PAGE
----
Use of the IF for the evaluating systems of departments, universities and funding agencies has gained more importance than it deserves. This does not mean that it should not be used for evaluations. The Brazilian Chemical community is proud of the impact factor in the Brazilian Chemical Society's periodicals.2,3 These numbers had been tenaciously pursued for five years. Today, however, one can observe a tendency in processes for evaluation, a tendency to count papers and consider them as the impact factor for the periodical in which they are published. The exacerbation of quantification in evaluations defends more the evaluator (the reviewer) than the evaluated (the reviewed) especially when the result of the evaluation process is financing, the concession of scholarships to produce research, or the concept of a post-graduate program. The recognition of merit is more complex and requires excellence from both those evaluated as well as from the evaluators themselves; it cannot be limited to merely one or two indicators.
One of the main questions involved in evaluation is the characterization of merit and of impact. The evaluation of merit is necessarily qualitative and the evaluation of impact involves quantitative criteria. How should merit and impact be considered? This, certainly, can only be done by peers who can perceive and recognize academic-scientific-technological merit as well as identify parameters for measuring impact. For example, a researcher whose work is of merit and relevant impact, does not necessarily transfer these automatically to the course he serves on as faculty member! The reverse is also true. A researcher's evaluation involves his academic-scientific-technological performance, while the evaluation of post-graduate courses takes into account the performance of its professors and students, regional, national, international and collective impact, as well as the fate of its students.
It is not for us to define here which is (are) better or worse criteria for evaluation, but to invite the Chemical community to reflect and to debate the theme of peer review. With this objective, readers are invited to write to email@example.com, in order to contribute to perfecting the system of peer review , in which merit, publication impact, academic degrees and the transformation of knowledge into riches coexist harmoniously.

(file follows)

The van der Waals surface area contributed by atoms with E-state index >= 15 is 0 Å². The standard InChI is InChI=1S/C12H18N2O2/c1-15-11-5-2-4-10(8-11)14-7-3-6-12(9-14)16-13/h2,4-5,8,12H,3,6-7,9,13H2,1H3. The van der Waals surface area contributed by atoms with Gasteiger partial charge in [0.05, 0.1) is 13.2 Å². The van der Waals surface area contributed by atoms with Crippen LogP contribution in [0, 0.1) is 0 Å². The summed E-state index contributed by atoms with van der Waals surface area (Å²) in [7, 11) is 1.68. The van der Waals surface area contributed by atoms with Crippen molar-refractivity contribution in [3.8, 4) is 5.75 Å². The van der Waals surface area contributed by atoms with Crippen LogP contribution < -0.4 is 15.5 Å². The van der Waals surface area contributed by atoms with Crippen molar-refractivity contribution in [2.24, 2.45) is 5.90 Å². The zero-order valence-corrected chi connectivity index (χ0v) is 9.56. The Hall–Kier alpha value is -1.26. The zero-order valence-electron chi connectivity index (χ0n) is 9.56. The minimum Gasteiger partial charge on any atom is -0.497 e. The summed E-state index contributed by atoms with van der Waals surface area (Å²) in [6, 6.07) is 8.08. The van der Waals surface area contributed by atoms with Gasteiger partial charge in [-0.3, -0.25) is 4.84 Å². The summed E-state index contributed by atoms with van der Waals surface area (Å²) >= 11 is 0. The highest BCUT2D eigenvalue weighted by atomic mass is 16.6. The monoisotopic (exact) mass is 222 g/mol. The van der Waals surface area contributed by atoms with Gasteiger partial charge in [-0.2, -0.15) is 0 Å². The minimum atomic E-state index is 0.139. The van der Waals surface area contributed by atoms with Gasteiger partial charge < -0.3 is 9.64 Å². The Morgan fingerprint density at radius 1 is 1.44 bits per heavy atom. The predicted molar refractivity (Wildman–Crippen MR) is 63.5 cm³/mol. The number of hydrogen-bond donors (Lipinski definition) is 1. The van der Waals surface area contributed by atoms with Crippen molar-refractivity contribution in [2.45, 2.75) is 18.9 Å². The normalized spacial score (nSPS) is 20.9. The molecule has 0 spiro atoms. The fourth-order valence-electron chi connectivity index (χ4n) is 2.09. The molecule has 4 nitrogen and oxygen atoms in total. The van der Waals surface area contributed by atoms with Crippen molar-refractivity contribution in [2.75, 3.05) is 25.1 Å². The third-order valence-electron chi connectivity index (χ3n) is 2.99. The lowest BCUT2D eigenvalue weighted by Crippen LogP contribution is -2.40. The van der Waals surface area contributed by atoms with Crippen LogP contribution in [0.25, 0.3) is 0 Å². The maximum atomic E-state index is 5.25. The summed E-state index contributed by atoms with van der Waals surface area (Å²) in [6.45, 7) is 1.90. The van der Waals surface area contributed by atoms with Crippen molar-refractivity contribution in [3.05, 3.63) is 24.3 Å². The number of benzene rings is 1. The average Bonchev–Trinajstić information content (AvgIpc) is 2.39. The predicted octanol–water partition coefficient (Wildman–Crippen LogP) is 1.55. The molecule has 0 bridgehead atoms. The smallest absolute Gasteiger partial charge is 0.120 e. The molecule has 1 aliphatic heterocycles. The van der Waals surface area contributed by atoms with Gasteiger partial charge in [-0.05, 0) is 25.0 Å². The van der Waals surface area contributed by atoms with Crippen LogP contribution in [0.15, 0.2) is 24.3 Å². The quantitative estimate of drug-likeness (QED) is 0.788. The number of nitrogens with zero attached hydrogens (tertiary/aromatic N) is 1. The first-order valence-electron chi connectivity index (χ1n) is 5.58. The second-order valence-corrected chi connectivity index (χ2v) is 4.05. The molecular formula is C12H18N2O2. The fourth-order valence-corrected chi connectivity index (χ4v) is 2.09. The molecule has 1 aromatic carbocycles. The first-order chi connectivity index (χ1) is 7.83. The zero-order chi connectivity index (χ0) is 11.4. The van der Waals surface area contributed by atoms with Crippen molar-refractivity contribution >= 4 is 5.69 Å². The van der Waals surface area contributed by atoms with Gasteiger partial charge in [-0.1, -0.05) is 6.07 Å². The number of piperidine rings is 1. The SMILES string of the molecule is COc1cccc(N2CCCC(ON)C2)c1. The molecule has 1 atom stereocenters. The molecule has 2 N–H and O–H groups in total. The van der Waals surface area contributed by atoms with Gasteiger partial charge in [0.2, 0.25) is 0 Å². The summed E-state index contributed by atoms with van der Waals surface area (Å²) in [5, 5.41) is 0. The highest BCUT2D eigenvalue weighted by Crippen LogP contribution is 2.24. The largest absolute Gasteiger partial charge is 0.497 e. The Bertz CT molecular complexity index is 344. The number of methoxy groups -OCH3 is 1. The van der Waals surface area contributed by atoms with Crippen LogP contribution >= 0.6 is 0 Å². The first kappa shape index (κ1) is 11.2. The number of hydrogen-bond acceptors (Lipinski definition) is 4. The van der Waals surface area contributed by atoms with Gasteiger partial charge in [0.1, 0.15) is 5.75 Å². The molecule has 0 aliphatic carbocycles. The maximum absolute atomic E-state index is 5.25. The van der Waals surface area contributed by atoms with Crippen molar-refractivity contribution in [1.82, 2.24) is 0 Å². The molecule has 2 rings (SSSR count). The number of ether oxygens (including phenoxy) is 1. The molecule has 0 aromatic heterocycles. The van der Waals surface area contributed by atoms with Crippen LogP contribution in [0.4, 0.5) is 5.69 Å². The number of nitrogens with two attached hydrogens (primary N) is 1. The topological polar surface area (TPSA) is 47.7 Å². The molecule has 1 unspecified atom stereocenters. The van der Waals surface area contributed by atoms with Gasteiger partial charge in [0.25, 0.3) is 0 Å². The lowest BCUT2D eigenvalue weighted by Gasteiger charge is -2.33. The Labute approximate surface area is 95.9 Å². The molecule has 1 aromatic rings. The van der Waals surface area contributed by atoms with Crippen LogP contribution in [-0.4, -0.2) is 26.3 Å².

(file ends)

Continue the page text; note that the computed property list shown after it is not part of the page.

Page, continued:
To better mark the main points of this discussion, the following questions are asked:
i) is it possible to differentiate the criteria for evaluating researchers from post-graduate courses without being detrimental to either?
ii) is it possible to qualify (and measure) the intellectual contribution of the different authors of one scientific study and distinguish them from the technical and/or instrumental contribution?
iii) how can seldom cited articles published in high impact periodicals be compared with articles often cited published in periodicals of low or medium impact factor?
iv) how can the scientific and technological production of faculty members be made appropriate in evaluating post-graduate courses?
v) How should the impact of knowledge generated in post-graduate programs be weighed and what importance should be given the number of entrants in these programs for the development of scientific and technological activities in Brazil?
Jailson B. de Andrade
(Editor - J. Braz. Chem. Soc.)
1. Pinto, A.C.;de Andrade, J.B.;Quím. Nova 1999, 22, 448.
2. Pinto, A.C.; de Andrade, J.B.; J. Braz. Chem. Soc. 2005, 16, 4-Editorial.
3. de Torresi, S.I.C.; Pardini, V.L.; Ferreira, V.F.; Pinto, A.C.; de Andrade, J.B.; Quím. Nova 2005, 28, 745-Editorial.